It seems natural to commence the description of the molecular changes that take place in the various tissues and organs of the body with a brief account of the chemical composition of the most characteristic substances found in animal textures, because none of the processes of cell life, or tissue activity, can be satisfactorily studied without familiarity with the more common terms occurring in physiological chemistry.

The chapter on this subject here introduced, is intended rather to give the medical student a general view of the chemical composition and characters of the substances most frequently met with in the chemical changes specially connected with animal life, than to supply a complete or systematic account of the relationships of the chemical bases of the body, for which reference must be made to more advanced text-books, or treatises on the special subject of physiological chemistry. This review must, for the sake of brevity, be inadequate in the case of many substances, but these will be again referred to when speaking of the function with which they are associated.

It has already been stated that of the seventy elements known to chemists, a comparatively small number form the great bulk of the animal body, although traces of many are constantly present. Thus, we shall see that four elements, namely, (i) oxygen, (2) carbon, (3) hydrogen, (4) nitrogen, are present in large proportions in every tissue, and together make up about 97 per cent, of the body; and sulphur, phosphorus, chlorine, fluorine, silicon, potassium, sodium, magnesium, calcium, iron, and in certain animals copper, are indispensable to the economy, and are widely distributed, but are found in comparatively minute quantities. Occasionally traces of zinc, lead, lithium, and other minerals may be detected, but these must be regarded rather as accidental than indispensable ingredients.

The attempt to investigate the composition of a living tissue by chemical analysis, must cause its death, and thus alter the arrangements of its constituents, so that its true molecular constitution during life cannot be determined.

We know that the composition of all living textures is extremely complicated, having a great number of components, most of which contain many chemical elements associated together in very complex proportions.

But as has already been pointed out, the complexity of their chemical constitution is not so wonderful as the fact, which indeed sounds paradoxical, that in order to preserve their elaborate composition, they must constantly undergo a change or renewal, which is necessary for, and forms the one essential characteristic of, their life. In fact, their complexity and instability is such, that they require constant reconstruction to make up for the changes inseparable from their functional activity.

Their chemical constituents are easily permanently dissociated, and the various components are themselves readily decomposed, generally uniting with oxygen to form more stable compounds.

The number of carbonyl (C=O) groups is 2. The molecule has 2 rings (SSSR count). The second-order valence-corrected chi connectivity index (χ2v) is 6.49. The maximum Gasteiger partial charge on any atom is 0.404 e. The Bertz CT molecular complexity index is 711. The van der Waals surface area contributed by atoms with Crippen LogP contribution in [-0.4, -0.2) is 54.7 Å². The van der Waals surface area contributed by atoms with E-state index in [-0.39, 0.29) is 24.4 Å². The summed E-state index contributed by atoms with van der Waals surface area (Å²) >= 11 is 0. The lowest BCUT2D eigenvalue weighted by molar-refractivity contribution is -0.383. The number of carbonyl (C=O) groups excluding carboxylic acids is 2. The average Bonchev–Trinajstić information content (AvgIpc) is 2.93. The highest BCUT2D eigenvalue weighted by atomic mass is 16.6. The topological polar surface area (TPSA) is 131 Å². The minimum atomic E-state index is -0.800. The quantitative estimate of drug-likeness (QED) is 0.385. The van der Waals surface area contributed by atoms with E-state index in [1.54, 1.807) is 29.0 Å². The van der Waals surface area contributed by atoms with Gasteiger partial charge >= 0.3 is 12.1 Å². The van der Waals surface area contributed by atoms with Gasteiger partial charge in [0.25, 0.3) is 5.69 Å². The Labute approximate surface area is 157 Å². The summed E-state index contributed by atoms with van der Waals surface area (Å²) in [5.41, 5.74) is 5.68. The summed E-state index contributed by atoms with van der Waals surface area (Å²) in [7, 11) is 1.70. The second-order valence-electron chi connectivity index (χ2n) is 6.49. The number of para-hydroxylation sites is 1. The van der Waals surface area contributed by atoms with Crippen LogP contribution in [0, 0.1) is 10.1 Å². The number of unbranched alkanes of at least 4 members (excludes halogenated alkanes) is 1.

The investigation of the chemical changes known as assimilation forms a great part of physiological study, and therefore will occupy many chapters of this book. Here we can only call attention to the chief characteristic substances to be found in the animal body, as the result of the primary dissociation or death of the textures, and briefly enumerate the products of their further decomposition as obtained by the analysis of the different substances.

The tissues of the higher animals present a great variety of substances, materially differing in chemical composition; they have all been made from protoplasm, and contain a proportion of some substance forming a leading chemical constituent of protoplasm. Every living tissue contains either protoplasm or a derivative of it, and the special characters of each tissue depend upon the greater development of some one of these substances.

It is of little use'to classify the numerous chemical constituents found in the animal body in such a systematic manner as to satisfy the rules of modern chemistry, because their classification, from a strictly chemical point of view, does not set forth their physiological importance or express adequately the relation they bear to the vital phenomena of organisms.

The following enumeration of the chief chemical ingredients found in the tissues has regard to their physiological dignity as well as to their chemical construction, and will thus, it is hoped, assist the student to distinguish the different groups, and give him a better idea of their vital relationships, than a more strictly systematic classification.

(A) Nitrogenous

I. Complex bodies forming the active portion of many tissues - Plasmata, e. g., protoplasm, blood plasma. II. Bodies entering into the formation of and easily obtained by analysis from Group I, Albumins, e. g., serum albumin.

III. Bodies the outcome of differentiation, manufactured in the tissues by Group I, Albuminoids, e. g., gelatin, etc.

IV. Bodies containing nitrogen, being intermediate, bye, or effete products of tissue manufacture, e. g., lecithin, urea, etc.

(B) Non-Nitrogenous

V. Carbohydrates in which the hydrogen and oxygen exist in the proportion found in water, e. g., starch and sugar. VI. Substances containing oxygen in less proportions than the above, e. g., fats.. VII. Salts. VIII. Water.